(By Mani) PC maker Dell, Inc. (NASDAQ:DELL) joined the dividend bandwagon by announcing its first ever quarterly dividend of 8 cents a share after several technology giants such as Apple, Inc. (NASDAQ:AAPL) and Cisco, Inc. (NASDAQ:CSCO) have opted to return excess cash to investors and boost shareholder value.
The payout represents an annual dividend of 32 cents a share, providing investors a yield of 2.7 percent based on June 12 closing price of $11.97. The yield is in line with the returns from the 30-year treasury bonds.
The dividend, which will cost the company about $560 million, is a significant announcement regarding Dell's capital allocation policy and analysts have been expecting that a dividend policy would likely be a key catalyst for the stock, which has fallen 35 percent from its 52-week high.
Shares of the company still need to recover from the beating it got after its first quarter results were lower than last year and missed Wall Street expectations.
Texas-based Dell reported first-quarter net income of $635 million, or 36 cents per share, lower than $945 million or 49 cents per share for the year-ago quarter. Excluding items, it earned 43 cents per share, missing consensus view of 46 cents per share for the first quarter. Revenue for the first quarter fell 4 percent to $14.42 billion, while Street had estimated revenue of $14.91 billion for the first quarter.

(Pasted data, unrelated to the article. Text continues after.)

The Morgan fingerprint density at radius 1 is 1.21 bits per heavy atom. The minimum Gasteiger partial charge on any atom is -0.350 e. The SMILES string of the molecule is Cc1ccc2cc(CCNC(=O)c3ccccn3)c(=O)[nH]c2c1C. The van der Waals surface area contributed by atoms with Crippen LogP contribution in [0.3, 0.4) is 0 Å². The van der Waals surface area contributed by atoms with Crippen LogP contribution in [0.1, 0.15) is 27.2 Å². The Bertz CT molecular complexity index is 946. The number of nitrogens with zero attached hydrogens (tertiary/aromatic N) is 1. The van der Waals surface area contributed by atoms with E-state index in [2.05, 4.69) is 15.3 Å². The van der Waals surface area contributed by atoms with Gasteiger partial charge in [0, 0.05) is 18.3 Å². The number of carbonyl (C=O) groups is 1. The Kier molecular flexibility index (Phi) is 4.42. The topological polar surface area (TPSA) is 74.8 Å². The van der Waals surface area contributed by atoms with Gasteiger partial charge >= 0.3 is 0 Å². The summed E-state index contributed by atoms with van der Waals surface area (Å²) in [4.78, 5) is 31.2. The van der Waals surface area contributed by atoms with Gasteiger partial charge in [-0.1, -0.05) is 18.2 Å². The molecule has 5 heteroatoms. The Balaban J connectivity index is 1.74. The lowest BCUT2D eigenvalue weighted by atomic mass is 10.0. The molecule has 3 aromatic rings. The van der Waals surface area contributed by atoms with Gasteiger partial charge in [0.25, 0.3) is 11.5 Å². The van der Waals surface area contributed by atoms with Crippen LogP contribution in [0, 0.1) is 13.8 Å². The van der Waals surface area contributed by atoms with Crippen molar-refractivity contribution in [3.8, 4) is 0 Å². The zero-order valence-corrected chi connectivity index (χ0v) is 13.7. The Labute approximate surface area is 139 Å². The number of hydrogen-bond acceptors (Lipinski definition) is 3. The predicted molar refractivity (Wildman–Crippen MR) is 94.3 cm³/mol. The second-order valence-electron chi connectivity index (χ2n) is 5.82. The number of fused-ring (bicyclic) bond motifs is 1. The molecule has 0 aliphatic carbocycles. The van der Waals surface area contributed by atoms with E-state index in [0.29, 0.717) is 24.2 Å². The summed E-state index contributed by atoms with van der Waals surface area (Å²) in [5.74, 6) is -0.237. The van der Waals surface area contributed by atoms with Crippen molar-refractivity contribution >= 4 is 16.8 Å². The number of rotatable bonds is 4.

"We believe this (dividend) should provide some support to the current stock price after disappointing Apr-qtr results," RBC Capital Markets analyst Amit Daryanani wrote in a note to clients.
Notably, the company announced that it will be increasing its target range for distribution of capital to 20-35 percent of free cash flow from 10-30 percent. Dell generates about $4.5 billion in annual free cash flow implying $0.9 billion to $1.6 billion committed to the distribution of capital.
Though investors could rejoice that Dell has addressed their long fought demand, they should adopt a wait and watch approach as the company is transitioning from a PC vendor to data center solutions and services vendor as soaring demand for tablets is hurting PC sales.
Dell is shifting to higher-margin data center solutions consisting of servers, networking, storage and related software and services from traditional PC sales. The enterprise solutions and services have accounted for 50 percent of gross margin and more than 30 percent of revenue. However, Dell remains committed to a profitable end-user computing business.
The company sees its enterprise solutions, software and services business' compounded annual growth rate through fiscal year 2016 at 10%, representing an increasing percentage of Dell's operating income margin.